|Publication number||US7423691 B2|
|Application number||US 09/988,924|
|Publication date||Sep 9, 2008|
|Filing date||Nov 19, 2001|
|Priority date||Nov 19, 2001|
|Also published as||EP1313310A2, EP1313310A3, US20030095205|
|Publication number||09988924, 988924, US 7423691 B2, US 7423691B2, US-B2-7423691, US7423691 B2, US7423691B2|
|Inventors||Christopher J. Orlick, Scott Miller|
|Original Assignee||Matsushita Electric Industrial Co., Ltd.|
|Export Citation||BiBTeX, EndNote, RefMan|
|Patent Citations (29), Referenced by (40), Classifications (9), Legal Events (2)|
|External Links: USPTO, USPTO Assignment, Espacenet|
The present invention relates, in general, to interlace to progressive scan conversion systems and, more specifically, to a robust, low-latency method of converting an interlace scan system for a television image to a progressive scan system.
The image on a television screen consists of picture elements (pixels), arranged horizontally in rows, generally offset vertically by one pixel position from one another. Each pixel is assigned a value which indicates, for a color image, the intensity of the red, green, or blue components of the pixel. A video image is generated by sequentially displaying the rows of pixels as horizontal lines of the image.
Existing analog broadcast standards such as NTSC, PAL and SECAM use two interlaced video fields to generate a single video frame. Each field includes one-half of the horizontal lines that make up the image frame. One field includes all of the odd numbered lines of the frame and the other field includes all of the even numbered lines. Interlaced images may exhibit distorting artifacts such as line flicker or loss of vertical detail that degrade the resulting frame image. One way to eliminate these artifacts is to convert the interlace-scanned fields into progressive-scan frames. In a progressive-scan frame, both the odd and even image lines are displayed concurrently as a single image.
Interlace-scan to progressive-scan conversion systems are gaining importance as more television viewers purchase high-definition television monitors that can display progressive-scan signals. Both broadcast facilities and consumers may want to have interlace-scan to progressive-scan conversion capability in order to avoid the distorting artifacts of interlace-scan images.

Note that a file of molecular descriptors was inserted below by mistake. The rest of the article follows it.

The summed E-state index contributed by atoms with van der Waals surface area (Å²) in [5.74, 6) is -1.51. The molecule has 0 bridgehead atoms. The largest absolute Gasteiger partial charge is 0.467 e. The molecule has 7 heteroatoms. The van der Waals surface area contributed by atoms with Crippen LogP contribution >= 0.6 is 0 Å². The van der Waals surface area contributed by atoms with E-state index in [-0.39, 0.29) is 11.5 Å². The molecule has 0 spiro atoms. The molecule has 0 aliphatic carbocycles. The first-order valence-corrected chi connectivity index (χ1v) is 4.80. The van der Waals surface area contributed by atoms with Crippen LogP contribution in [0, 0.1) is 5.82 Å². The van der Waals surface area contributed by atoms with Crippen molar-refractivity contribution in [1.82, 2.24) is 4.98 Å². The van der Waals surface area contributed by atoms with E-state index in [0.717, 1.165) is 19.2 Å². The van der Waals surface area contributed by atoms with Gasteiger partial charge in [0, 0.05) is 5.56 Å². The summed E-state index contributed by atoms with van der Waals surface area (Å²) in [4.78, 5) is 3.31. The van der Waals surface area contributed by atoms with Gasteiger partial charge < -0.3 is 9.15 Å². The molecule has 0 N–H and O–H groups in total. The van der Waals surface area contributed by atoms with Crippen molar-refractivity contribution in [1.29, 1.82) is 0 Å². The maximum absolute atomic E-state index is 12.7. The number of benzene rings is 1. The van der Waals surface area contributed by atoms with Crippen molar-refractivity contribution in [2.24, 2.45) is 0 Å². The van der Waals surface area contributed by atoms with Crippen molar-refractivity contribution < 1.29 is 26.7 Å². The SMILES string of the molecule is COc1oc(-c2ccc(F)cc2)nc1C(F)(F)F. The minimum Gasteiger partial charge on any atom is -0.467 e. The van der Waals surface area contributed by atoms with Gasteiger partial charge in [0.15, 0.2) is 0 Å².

The simplest method of generating the interpolated pixel is simply duplicating the pixel from the corresponding position in the previously received scan line. For pixels which lie on an edge, this could result in “jaggies” (a line which appears to be jagged or stair-stepped, rather than smooth). For pixels which are not on an edge, such duplication could result in pixels that do not correspond to the image being displayed, resulting in a poor display to the viewer. This method also reduces the vertical resolution of the image compared to an interlace-scan image and may result in areas of the image flickering at a 30 Hz rate.
Another way to generate a progressive-scan frame from an interlace-scan field is to interpolate interstitial lines in each field. Thus, the lines of the odd field are used to interpolate even-numbered lines and the lines of the even field are used to interpolate odd-numbered lines. Each pixel of the interpolated line (i.e. each “interpolated pixel”) is calculated based on the values of proximate pixels in adjacent interlace-scan lines. While this method tends to reduce the visibility of the jaggies, it also reduces the vertical resolution of the image, resulting in an undesirable blurring.
One problem with using interpolation occurs when the interpolated pixel is on the edge of two visually distinct regions. Interpolating such a pixel may result in a pixel that matches neither adjacent pixel. For example, the value generated for an interpolated pixel between a blue pixel and green pixel would be cyan, which would not result in the image desired to be presented to the viewer.
Another problem may occur when images of moving objects are displayed. If the interpolation method does not adequately compensate for the change in the presented image, then an interpolated pixel may appear to be uncoordinated with its surrounding pixels. For example, when a black dog in successive frames moves from left to right in front of a white wall, the left portion of the image which had displayed a black pixel must now display a white pixel, or the sense of movement may not be adequately conveyed to the viewer.
It would be desirable to implement this conversion with a minimum of processing time and overhead, and retain a high degree of accuracy in developing the desired visual image.
The present invention is embodied in a method for converting an interlace scan system for a television image to a progressive scan system by calculating in parallel several potential values for a target pixel, simultaneously determining the degree of movement, if any, in the region of the pixel as well as whether the pixel lies on an edge, combining the potential values with the determinations of edge position and relative movement to generate an intermediate value for the target pixel, and applying several filters to ensure that the output pixel is compatible with the displayed image.
An exemplary embodiment of the present invention implements this method by determining whether a target pixel of an interpolated row of pixels lies on an edge between visually distinct regions; determining the degree of movement in the region of the target pixel of the interpolated row of pixels between a last displayed image and a currently generated image; generating potential values for the target pixels utilizing various interpolation methods; selecting a value from the potential values for the target pixel based on said determination of whether said target pixel lies on an edge and said determination of degree of movement in the region of the target pixel; applying at least one predetermined filter to the value of the target pixel; and applying at least one predetermined filter to the interpolated row of pixels.